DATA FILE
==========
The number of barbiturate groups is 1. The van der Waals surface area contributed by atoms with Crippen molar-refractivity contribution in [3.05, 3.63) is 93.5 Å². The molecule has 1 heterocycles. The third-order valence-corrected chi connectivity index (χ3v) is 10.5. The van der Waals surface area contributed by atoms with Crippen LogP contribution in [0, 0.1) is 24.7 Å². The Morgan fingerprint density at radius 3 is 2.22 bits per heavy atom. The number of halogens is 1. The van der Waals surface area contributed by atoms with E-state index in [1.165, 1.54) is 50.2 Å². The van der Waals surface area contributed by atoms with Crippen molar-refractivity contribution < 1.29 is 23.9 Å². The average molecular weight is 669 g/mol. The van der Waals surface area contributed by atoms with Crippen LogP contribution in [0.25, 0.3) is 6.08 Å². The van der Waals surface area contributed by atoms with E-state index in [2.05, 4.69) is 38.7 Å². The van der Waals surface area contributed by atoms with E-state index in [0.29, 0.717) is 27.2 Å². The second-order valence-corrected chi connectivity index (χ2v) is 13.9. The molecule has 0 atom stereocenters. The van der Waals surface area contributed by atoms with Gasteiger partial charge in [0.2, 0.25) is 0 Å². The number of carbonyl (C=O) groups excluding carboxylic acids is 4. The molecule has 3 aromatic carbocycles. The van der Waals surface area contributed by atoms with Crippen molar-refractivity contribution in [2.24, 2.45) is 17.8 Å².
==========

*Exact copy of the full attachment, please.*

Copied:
The number of barbiturate groups is 1. The van der Waals surface area contributed by atoms with Crippen molar-refractivity contribution in [3.05, 3.63) is 93.5 Å². The molecule has 1 heterocycles. The third-order valence-corrected chi connectivity index (χ3v) is 10.5. The van der Waals surface area contributed by atoms with Crippen LogP contribution in [0, 0.1) is 24.7 Å². The Morgan fingerprint density at radius 3 is 2.22 bits per heavy atom. The number of halogens is 1. The van der Waals surface area contributed by atoms with E-state index in [1.165, 1.54) is 50.2 Å². The van der Waals surface area contributed by atoms with Crippen molar-refractivity contribution < 1.29 is 23.9 Å². The average molecular weight is 669 g/mol. The van der Waals surface area contributed by atoms with Crippen LogP contribution in [0.25, 0.3) is 6.08 Å². The van der Waals surface area contributed by atoms with E-state index in [2.05, 4.69) is 38.7 Å². The van der Waals surface area contributed by atoms with E-state index in [0.29, 0.717) is 27.2 Å². The second-order valence-corrected chi connectivity index (χ2v) is 13.9. The molecule has 0 atom stereocenters. The van der Waals surface area contributed by atoms with Gasteiger partial charge in [0.2, 0.25) is 0 Å². The number of carbonyl (C=O) groups excluding carboxylic acids is 4. The molecule has 3 aromatic carbocycles. The van der Waals surface area contributed by atoms with Crippen molar-refractivity contribution in [2.24, 2.45) is 17.8 Å².